EU asked to press for bunker fuels to be pushed up the European and UN agenda

8.3.2011
Letter from the Aviation Environment Federation, Evangelischer Entwicklungsdienst
– Tourism Watch

Clean Shipping Coalition, Danish Ecological Council, IMERS, Oxfam, Sierra Club,
WWF
 
to
 
Sándor Fazekas, Minister of Rural Development,

Tamás Fellegi, Minister for National Development

Budapest, Hungary.

Dear Minister Fazekas, Minister Fellegi

UNFCCC negotiations resume shortly in Bangkok without the item on sectoral approaches


international bunker fuels (point 1b iv of the LCA track) being on the agenda.
This has arisen because

the Cancun discussion on bunker fuels proved yet again to be inconclusive. Environmental
NGOs

urge the EU to press for this item be reinstated on the agenda and engage with
like-minded Parties

to the UNFCCC, particularly developing country parties, to ensure that this happens.

It is now 14 years since the Kyoto Protocol allocated responsibility for limiting
and reducing bunker

emissions to Annex 1 countries working through the IMO and ICAO. In the absence
of any credible

progress in the intervening years, considerable effort was expended in the run-up
to Copenhagen to

break the political impasse over calls for global action global and developing
country concerns that

the UNFCCC principle of common but differentiated responsibilities be respected.
This impasse

continues to prevent progress at IMO and ICAO despite the Secretary General’s
High Level Group on

Climate Change Financing proposing that any bunker mechanisms should be designed
so as to

ensure no net incidence or burden on developing countries. This concept will
be discussed at the

IMO intersessional Working Group on GHG MBMs later this month.

The environmental organisations supporting this letter share the serious concern
expressed by the

EU on many occasions that the steady rise in bunker emissions must finally be
addressed. Debate in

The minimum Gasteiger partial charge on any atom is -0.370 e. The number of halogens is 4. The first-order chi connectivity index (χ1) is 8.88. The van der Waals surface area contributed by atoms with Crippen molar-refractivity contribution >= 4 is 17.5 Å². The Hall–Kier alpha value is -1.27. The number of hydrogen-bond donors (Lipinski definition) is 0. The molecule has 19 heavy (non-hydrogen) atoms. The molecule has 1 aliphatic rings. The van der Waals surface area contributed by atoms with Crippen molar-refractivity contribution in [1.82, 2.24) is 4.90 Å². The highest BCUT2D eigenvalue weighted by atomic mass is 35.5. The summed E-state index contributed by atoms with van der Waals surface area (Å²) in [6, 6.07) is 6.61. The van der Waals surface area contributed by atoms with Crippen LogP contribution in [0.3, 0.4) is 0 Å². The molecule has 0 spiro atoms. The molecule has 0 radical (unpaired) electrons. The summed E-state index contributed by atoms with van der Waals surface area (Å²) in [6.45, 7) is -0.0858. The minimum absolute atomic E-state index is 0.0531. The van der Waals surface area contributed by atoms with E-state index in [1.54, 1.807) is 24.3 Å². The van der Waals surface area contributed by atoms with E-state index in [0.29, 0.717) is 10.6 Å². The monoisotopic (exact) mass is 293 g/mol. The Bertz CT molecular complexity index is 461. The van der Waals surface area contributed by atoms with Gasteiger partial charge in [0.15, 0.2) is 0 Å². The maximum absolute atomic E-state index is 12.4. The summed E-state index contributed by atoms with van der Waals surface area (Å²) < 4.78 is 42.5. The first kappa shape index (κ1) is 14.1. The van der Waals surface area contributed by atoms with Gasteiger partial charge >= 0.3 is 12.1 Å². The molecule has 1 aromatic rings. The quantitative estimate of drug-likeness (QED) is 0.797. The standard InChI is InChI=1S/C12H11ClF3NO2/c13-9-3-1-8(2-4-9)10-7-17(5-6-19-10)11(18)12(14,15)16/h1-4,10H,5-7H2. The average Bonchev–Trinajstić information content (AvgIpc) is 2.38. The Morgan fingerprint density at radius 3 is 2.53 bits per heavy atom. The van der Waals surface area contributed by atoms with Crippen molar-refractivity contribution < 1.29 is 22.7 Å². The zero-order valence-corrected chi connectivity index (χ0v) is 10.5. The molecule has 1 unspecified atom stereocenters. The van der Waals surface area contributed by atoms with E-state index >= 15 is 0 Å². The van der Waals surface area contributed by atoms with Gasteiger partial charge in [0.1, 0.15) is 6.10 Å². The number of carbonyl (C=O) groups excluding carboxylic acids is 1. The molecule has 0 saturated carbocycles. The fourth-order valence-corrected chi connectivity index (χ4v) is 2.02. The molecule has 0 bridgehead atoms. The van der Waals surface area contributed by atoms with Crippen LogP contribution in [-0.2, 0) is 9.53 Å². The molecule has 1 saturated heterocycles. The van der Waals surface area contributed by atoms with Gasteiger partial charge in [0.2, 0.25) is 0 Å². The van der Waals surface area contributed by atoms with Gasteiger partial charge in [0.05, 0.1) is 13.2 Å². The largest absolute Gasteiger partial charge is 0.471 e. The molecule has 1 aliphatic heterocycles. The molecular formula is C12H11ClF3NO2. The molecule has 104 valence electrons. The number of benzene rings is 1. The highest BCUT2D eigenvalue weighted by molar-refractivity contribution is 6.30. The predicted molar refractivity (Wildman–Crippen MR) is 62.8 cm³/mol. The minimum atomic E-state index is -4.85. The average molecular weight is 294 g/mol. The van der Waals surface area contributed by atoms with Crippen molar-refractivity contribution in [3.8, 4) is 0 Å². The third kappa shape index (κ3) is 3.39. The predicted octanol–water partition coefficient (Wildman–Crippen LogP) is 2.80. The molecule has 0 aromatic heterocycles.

the UNFCCC can serve as a forum to unlock intractable issues and provide guidance
to the work of

IMO and ICAO. Such debates in the preparatory meetings leading to Copenhagen
certainly had an

impact and in the case of the IMO led to an acceleration of effort.

We believe that a renewed debate in the UNFCCC focussed on concepts such as no
net incidence

and cognisant of the role of IMO and ICAO as well as of the urgent need to identify
new sources of

climate finance, has a good chance of making progress.

The EU could also greatly advance UNFCCC work on bunkers by being able to speak
with one voice in

support of solutions such as the rebate mechanism as a way to avoid net incidence
on developing

countries. This mechanism is a way to reconcile the principles of the different
conventions while

creating a mechanism that can contribute to meeting commitments to deliver financing
for

developing countries.

We call on the Environment Council to have the EU seek the reinstatement of bunker
fuels on the

UNFCCC agenda at the Bangkok session and ask the EU Presidency and the Commission
to pursue

urgent efforts to secure international support for this position with like-minded
countries. In this

regard, we have written in similar terms to Commissioner Hedegaard.

Yours sincerely,

Eelco Leemans Tony Long

President Director

Clean Shipping Coalition (CSC) WWF European Policy Office

Cc State Secretary János Bencsik

Cc Vice President Catherine Ashton
 

Aviation Environment Federation, Evangelischer Entwicklungsdienst – Tourism Watch

Clean Shipping Coalition, Danish Ecological Council, IMERS, Oxfam, Sierra Club,
WWF
 
 
 
 
see also
 
some  older news items on bunker fuels:
 
 

COP16: new additions to draft text on bunker fuels

http://www.airportwatch.org.uk/news/detail.php?art_id=4460   3.12.2010
 
 
 

The aviation industry fears the spectre of being the source of climate finance

http://www.airportwatch.org.uk/news/detail.php?art_id=4463   13.12.2010
 
 

UK emissions from shipping six times higher than thought

http://www.airportwatch.org.uk/news/detail.php?art_id=4390   27.9.2010